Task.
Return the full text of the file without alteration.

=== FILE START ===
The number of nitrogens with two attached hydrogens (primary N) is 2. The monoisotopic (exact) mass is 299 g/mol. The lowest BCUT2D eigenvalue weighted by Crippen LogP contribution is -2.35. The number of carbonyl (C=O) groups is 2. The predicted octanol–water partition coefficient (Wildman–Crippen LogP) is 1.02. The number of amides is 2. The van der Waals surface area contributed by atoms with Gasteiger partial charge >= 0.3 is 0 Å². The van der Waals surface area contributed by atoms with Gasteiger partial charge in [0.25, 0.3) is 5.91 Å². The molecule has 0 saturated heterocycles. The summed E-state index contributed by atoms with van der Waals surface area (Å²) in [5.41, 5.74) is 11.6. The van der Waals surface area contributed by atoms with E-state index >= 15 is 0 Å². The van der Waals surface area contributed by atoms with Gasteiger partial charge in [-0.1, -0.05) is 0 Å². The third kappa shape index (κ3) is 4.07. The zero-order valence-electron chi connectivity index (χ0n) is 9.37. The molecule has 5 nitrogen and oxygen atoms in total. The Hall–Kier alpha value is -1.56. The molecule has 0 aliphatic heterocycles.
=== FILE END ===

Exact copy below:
The number of nitrogens with two attached hydrogens (primary N) is 2. The monoisotopic (exact) mass is 299 g/mol. The lowest BCUT2D eigenvalue weighted by Crippen LogP contribution is -2.35. The number of carbonyl (C=O) groups is 2. The predicted octanol–water partition coefficient (Wildman–Crippen LogP) is 1.02. The number of amides is 2. The van der Waals surface area contributed by atoms with Gasteiger partial charge >= 0.3 is 0 Å². The van der Waals surface area contributed by atoms with Gasteiger partial charge in [0.25, 0.3) is 5.91 Å². The molecule has 0 saturated heterocycles. The summed E-state index contributed by atoms with van der Waals surface area (Å²) in [5.41, 5.74) is 11.6. The van der Waals surface area contributed by atoms with E-state index >= 15 is 0 Å². The van der Waals surface area contributed by atoms with Gasteiger partial charge in [-0.1, -0.05) is 0 Å². The third kappa shape index (κ3) is 4.07. The zero-order valence-electron chi connectivity index (χ0n) is 9.37. The molecule has 5 nitrogen and oxygen atoms in total. The Hall–Kier alpha value is -1.56. The molecule has 0 aliphatic heterocycles.